Chen Shiang-chyi is a Taiwanese actress best known for her long-term collaboration with acclaimed filmmaker Tsai Ming-liang (蔡明亮). Since 1991, Chen has starred in 24 films and garnered the Golden Horse Award for best actress in 2014 with "Exit.”
When Chen was a high school student, she once read about the "small theater movement” initiated by a group of local theater directors like Stan Lai (賴聲川), and started following the story on newspapers. Though Chen had not yet watched any stage plays at that time, she was deeply drawn to it and followed her inner calling to study theater at Taipei National University of the Arts.
Chen was introduced to the film industry during her junior year by filmmaker Edward Yang (楊德昌), who came across her practicing "Hamlet” in an acting class. She was then offered the opportunity to work as the script girl for Yang's 1991 film "A Brighter Summer Day (牯嶺街少年殺人事件).” She went on to play the female lead in Yang's 1994 feature "A Confucian Confusion (獨立時代).”
Positive reviews of "A Confucian Confusion” earned Chen several invitations to star in more big-production films. However, Chen turned down those invitations and chose instead to study theater at New York University.
After finishing her degree in 2007, Chen received a phone call in New York from director Tsai, who invited her to star in his new film "The River (河流).” Chen thus returned to the silver screen and played a wide range of roles in nine of Tsai's films, including "What Time Is It There? (你那邊幾點?),” "The Wayward Cloud (天邊一朵雲),” and "I Don't Want to Sleep Alone (黑眼圈).”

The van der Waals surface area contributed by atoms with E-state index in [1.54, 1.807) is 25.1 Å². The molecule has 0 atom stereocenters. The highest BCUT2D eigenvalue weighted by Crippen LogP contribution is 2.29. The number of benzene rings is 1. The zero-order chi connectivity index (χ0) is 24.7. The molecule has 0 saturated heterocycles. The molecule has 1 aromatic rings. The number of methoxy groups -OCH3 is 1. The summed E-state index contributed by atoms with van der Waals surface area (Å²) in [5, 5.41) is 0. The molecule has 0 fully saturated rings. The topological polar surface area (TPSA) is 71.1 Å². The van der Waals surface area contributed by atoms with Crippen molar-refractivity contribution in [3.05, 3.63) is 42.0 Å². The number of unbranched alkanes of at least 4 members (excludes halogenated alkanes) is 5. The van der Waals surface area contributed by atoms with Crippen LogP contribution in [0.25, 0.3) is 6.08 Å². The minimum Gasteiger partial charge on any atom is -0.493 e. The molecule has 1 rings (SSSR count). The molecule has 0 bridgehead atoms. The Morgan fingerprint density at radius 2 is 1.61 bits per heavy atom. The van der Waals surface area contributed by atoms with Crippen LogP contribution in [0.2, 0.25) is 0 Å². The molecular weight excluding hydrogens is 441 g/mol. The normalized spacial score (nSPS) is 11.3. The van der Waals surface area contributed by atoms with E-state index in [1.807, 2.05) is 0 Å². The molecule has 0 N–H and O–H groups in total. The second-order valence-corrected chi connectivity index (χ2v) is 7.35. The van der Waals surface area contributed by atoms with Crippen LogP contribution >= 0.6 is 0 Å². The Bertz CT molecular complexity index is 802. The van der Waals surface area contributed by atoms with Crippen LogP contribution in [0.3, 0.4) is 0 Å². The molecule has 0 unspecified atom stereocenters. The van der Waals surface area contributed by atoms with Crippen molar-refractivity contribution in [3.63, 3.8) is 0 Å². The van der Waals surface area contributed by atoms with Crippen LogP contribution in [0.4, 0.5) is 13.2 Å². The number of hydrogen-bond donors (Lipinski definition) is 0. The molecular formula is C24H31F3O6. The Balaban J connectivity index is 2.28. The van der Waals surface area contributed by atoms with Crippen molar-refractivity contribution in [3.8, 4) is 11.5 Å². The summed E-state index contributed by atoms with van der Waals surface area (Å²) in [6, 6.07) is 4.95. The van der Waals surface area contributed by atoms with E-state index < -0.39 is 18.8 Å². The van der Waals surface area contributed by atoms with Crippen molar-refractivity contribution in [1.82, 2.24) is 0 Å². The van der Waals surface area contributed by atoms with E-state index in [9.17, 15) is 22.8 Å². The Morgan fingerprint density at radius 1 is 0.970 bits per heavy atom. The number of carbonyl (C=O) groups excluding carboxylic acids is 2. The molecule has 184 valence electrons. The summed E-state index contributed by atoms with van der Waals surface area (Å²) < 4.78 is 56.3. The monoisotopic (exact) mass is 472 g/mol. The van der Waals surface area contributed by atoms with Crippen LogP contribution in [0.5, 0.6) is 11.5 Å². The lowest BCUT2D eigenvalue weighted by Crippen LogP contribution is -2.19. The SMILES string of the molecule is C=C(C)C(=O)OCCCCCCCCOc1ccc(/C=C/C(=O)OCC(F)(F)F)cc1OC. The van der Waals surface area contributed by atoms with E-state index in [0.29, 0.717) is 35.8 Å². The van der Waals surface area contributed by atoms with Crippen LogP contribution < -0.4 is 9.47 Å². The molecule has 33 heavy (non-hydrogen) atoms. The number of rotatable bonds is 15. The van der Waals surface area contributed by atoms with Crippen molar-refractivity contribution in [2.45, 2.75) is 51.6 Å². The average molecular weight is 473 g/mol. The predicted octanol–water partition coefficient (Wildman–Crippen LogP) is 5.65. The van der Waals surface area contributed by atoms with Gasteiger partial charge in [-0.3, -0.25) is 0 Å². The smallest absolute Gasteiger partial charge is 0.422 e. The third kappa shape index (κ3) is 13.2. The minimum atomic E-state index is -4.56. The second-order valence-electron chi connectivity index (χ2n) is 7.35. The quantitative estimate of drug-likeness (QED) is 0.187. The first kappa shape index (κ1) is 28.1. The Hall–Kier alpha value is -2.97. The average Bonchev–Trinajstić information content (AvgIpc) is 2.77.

After both her parents passed away, Chen underwent two years of depression and turned down all film offers. She finally felt ready to move on in 2012 and took the lead role in "Exit.” Chen later reflected on the scene where she had to break an iron door with her body in the film, saying that it helped heal her emotional agony, and that she would re-watch the film for inspiration.
The low-profile actress also teaches filmmaking and theatrical design at university. She states that Yang was her first mentor who opened the door to the film industry, and his high standards and aesthetics requirements, as well as his spirit of perseverance, have left a lasting impact on her attitude as a performer and an educator.